Chris Kane is the Chair of both Braehead & Broomridge Community Development Trust and Braehead Community Council. In 2017, he’ll be publishing a regular series of blogs on what both organisations are doing within our community.
How much do you know about the history of Braehead and Broomridge? One of the problems of living near to the Wallace Monument and Stirling Castle is that our city’s national and internationally important heritage can often overshadow the fascinating stories found all around us. I”m hopefully going to remedy a little of that on Sunday with a free guided history walk around the area. I’ll be joined by Stirling Council’s Archaeologist Dr Murray Cook to talk about the different elements of our community heritage that make up the Braehead & Broomridge Heritage Trail.
I was part of the team that researched and wrote much of the content for the Stirling Heritage Trails; a series of eight walking trails around different Stirling communities that you can access at www.stirlingheritagetrails.co.uk
We’ll start by crossing the railway, a feature that has divided our community since it first cut through the landscape in 1848. We’ll find out how Stirling changed because of the people and the industry that came with the trains.
We’ll find out more about the many mineshafts that criscross the ground 160 metres under your feet. In 1902 Archibald Russell Ltd began to sink shafts into the ground, the first deep mine shafts in the area. They had a licence to dig on the grounds of “Polmaise and Tochadam Estate”, which is why the mines around here were known as the Polmaise Pits. Polmaise 1 & 2 opened at Millhall in 1904 and closed in 1958. The village of Fallin grew up around Polmaise 3 & 4, which didn’t close until 1987. On our tour we’ll see the all that remains of the pit buildings and bing at Millhall.
While the Battle of Bannockburn Visitor Centre is the best place to learn about the events of 1314, walking around Braehead and Broomridge is the place to be to walk the land where the armies of Edward and Bruce clashed. On 23rd June as the English army approached Bannockburn, there were a few skirmishes at the Borestone before the forces of Edward II made camp for the night. Their camp is most likely to have been near to what remains of the Millhall bing. The decisive battle on the 24th June is likely to have taken place either on the land now occupied by the houses of Wallace Park, or on the area now filled by Bannockburn High School and Firs Crescent. Next time you walk to the Co-Op, just think that 702 years ago you would have been surrounded by clashing swords, thundering horses hooves and men screaming in pain or screaming with adrenaline as they fought for their lives.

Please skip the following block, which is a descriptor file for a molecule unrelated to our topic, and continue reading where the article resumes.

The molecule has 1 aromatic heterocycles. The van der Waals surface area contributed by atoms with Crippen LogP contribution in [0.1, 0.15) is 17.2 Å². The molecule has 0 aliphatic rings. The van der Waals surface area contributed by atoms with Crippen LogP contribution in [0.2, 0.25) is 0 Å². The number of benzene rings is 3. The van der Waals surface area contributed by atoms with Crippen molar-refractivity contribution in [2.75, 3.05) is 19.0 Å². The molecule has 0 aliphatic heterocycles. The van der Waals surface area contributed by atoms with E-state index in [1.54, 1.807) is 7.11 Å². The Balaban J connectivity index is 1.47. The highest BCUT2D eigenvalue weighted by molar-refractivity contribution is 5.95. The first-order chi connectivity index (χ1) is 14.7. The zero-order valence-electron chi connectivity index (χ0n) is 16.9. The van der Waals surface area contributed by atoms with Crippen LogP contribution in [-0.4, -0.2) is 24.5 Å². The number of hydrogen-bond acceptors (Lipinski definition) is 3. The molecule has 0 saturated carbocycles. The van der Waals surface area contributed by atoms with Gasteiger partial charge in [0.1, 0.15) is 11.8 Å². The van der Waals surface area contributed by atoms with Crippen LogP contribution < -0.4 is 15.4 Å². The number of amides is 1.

We’ll talk about the Balquihidderock Wood, all that remains locally of the great Caledonian Forest that once covered much of the country. And we’ll talk about farming and the house building that has created the communities of Braehead and Broomridge in the last forty years.
Our walk starts at 11am and should be finished by 1pm-ish. Meet at Braehead Community Garden. The walk is free and open to everybody (including children). If you’ve time at the end, you’ll also be able to have a wander around the Community Garden and see its many facilities. It would be remiss of me to not mention that memberships are available for 2017! If its raining on Sunday, Murray and I will give a short talk on the heritage trail in the Community Garden’s Events Polytunnel.
If you can’t make it, you can find out more about the Braehead & Broomridge Heritage Trail and download a leaflet to help you walk it on your own, by clicking on the “heritage section” here on the Braehead & Broomridge website.